Leaders of Local French Cultural Institutions React to “Heartbreaking” Losses at Notre Dame Cathedral

Published : Tuesday, April 16, 2019 | 12:53 PM

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The partial destruction by fire of Notre Dame Cathedral in Paris has drawn strong reactions around the world and in Pasadena at two noted French cultural institutions.

Leaders of The Alliance Française of Pasadena, one of the group’s oldest chapters in the world, and the Lycée International School of Pasadena are helping their communities come to terms with the tragedy.

“I couldn’t believe my eyes,” said Emma Franks, executive director of Alliance Française in Pasadena. “I was afraid it was totally destroyed.”

Franks said the cathedral which has been standing for 800 years, is a symbol of Paris and its devastation makes those of French culture feel displaced.

“This is heartbreaking because Notre Dame is a part of history,” she said. “It’s our culture. Notre Dame is part of French culture even for people who are not religious. It’s our history and our culture and it’s so sacred.”

The fire, which is under investigation, ripped through the cathedral, but was eventually contained by hundreds of French firefighters. Built mostly of stone in 1163 in French gothic architecture style, significant portions of the church are made from ancient oak. The cathedral had been undergoing reconstruction.

French President Emmanuel Macron has vowed to work with the people to completely rebuild the remarkable structure within five years. French entities are leading a fundraising effort that is already receiving support, including a $100,000 pledge from Indiana’s University of Notre Dame.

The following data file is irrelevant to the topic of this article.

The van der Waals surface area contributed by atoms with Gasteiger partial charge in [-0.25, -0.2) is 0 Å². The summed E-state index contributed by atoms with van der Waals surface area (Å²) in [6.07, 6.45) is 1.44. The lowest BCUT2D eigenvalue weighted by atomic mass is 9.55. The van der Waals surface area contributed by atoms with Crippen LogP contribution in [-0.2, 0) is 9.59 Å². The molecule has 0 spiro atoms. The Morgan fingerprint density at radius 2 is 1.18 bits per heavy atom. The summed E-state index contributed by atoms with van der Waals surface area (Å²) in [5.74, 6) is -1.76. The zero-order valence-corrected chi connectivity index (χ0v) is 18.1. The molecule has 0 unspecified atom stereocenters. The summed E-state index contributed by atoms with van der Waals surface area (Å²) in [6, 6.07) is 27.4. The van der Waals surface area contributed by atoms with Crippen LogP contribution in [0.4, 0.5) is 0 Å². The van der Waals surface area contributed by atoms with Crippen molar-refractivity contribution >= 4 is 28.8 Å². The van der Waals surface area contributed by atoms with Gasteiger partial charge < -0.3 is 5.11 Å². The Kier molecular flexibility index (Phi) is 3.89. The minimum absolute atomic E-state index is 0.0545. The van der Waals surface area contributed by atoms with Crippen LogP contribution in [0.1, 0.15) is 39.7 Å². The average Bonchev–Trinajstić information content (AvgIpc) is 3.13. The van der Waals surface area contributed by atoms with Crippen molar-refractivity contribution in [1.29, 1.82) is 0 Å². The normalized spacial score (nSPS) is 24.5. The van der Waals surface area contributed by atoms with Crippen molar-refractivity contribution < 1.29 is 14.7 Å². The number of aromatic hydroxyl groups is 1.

The Pasadena French organizations are taking a cautious approach in discussing the fire and the destruction it caused, as, like many around the world, people in their communities are so broken-hearted.

“So many don’t want to speak about it because they are so hurt,” Franks said. “One teacher was close to crying because this is shocking.”

She said the fire has, unfortunately, pointed out that the saying “Paris will always be Paris” may not be true after all.

Philippe Detzen, the Pasadena Campus Director of Lycée International School of Los Angeles, said he is hopeful.

“Notre Dame has a special place in the heart of every French person,” said Detzen said. “It would have been a disaster if the whole building burned down. Notre Dame touches something very deep in every French person.”

The Lycée Pasadena campus has been open here for 13 years.

Every year the International School’s fifth graders go on a trip to Paris and they visit Notre Dame, considered one of the world’s top tourism attractions and a must-see for visitors to the city. The students just returned from the most recent annual trip a few weeks ago.

“We study about Notre Dame before going every year,” Detzen said. “The teachers work with the students on the story of Quasimodo and ‘The Hunchback of Notre Dame,’” he said.

Detzen said it was one of the parents who messaged him that Notre Dame was burning. The families of the students at the school are mostly American, he said.

Detzen said he has faith in President Macron who assured people around the world that the cathedral would be rebuilt. It is up to Detzen and the teachers to reassure the students. In turn, the students will talk to their parents, Detzen said.

“We are on break now but when the students return we will talk,” Detzen said. “The students know quite a bit and it is the students who are telling the parents about Notre Dame.”

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